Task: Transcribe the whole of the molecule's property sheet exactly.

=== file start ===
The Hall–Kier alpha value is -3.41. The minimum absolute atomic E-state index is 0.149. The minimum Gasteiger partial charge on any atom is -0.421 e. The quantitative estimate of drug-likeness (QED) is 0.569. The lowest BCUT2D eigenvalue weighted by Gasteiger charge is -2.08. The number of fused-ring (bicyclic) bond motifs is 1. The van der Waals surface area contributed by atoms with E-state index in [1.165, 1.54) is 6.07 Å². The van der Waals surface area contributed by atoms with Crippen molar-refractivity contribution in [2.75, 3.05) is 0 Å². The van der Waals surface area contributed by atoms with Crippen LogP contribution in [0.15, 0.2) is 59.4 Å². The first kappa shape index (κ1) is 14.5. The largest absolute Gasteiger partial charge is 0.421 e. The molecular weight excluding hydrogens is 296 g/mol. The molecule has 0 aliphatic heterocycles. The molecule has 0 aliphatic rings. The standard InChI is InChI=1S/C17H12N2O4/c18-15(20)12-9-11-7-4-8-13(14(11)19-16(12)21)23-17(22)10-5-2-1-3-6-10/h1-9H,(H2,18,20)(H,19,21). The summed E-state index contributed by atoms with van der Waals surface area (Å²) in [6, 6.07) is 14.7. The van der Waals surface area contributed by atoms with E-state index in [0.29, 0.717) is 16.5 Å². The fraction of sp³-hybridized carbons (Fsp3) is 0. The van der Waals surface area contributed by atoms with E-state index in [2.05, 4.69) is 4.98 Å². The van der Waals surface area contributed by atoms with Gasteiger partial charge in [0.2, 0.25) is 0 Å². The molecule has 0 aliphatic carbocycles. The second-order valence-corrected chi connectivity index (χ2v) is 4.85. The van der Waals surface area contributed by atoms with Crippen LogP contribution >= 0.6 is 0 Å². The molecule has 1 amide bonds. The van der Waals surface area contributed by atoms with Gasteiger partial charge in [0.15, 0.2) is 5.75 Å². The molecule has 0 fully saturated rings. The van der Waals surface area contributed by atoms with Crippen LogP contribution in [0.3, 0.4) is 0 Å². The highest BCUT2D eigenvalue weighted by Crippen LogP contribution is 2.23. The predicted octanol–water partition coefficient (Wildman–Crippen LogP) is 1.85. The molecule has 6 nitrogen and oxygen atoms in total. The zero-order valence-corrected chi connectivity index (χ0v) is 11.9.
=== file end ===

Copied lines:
The Hall–Kier alpha value is -3.41. The minimum absolute atomic E-state index is 0.149. The minimum Gasteiger partial charge on any atom is -0.421 e. The quantitative estimate of drug-likeness (QED) is 0.569. The lowest BCUT2D eigenvalue weighted by Gasteiger charge is -2.08. The number of fused-ring (bicyclic) bond motifs is 1. The van der Waals surface area contributed by atoms with E-state index in [1.165, 1.54) is 6.07 Å². The van der Waals surface area contributed by atoms with Crippen molar-refractivity contribution in [2.75, 3.05) is 0 Å². The van der Waals surface area contributed by atoms with Crippen LogP contribution in [0.15, 0.2) is 59.4 Å². The first kappa shape index (κ1) is 14.5. The largest absolute Gasteiger partial charge is 0.421 e. The molecular weight excluding hydrogens is 296 g/mol. The molecule has 0 aliphatic heterocycles. The molecule has 0 aliphatic rings. The standard InChI is InChI=1S/C17H12N2O4/c18-15(20)12-9-11-7-4-8-13(14(11)19-16(12)21)23-17(22)10-5-2-1-3-6-10/h1-9H,(H2,18,20)(H,19,21). The summed E-state index contributed by atoms with van der Waals surface area (Å²) in [6, 6.07) is 14.7. The van der Waals surface area contributed by atoms with E-state index in [0.29, 0.717) is 16.5 Å². The fraction of sp³-hybridized carbons (Fsp3) is 0. The van der Waals surface area contributed by atoms with E-state index in [2.05, 4.69) is 4.98 Å². The van der Waals surface area contributed by atoms with Gasteiger partial charge in [0.2, 0.25) is 0 Å². The molecule has 0 aliphatic carbocycles. The second-order valence-corrected chi connectivity index (χ2v) is 4.85. The van der Waals surface area contributed by atoms with Crippen LogP contribution >= 0.6 is 0 Å². The molecule has 1 amide bonds. The van der Waals surface area contributed by atoms with Gasteiger partial charge in [0.15, 0.2) is 5.75 Å². The molecule has 0 fully saturated rings. The van der Waals surface area contributed by atoms with Crippen LogP contribution in [0.3, 0.4) is 0 Å². The highest BCUT2D eigenvalue weighted by Crippen LogP contribution is 2.23. The predicted octanol–water partition coefficient (Wildman–Crippen LogP) is 1.85. The molecule has 6 nitrogen and oxygen atoms in total. The zero-order valence-corrected chi connectivity index (χ0v) is 11.9.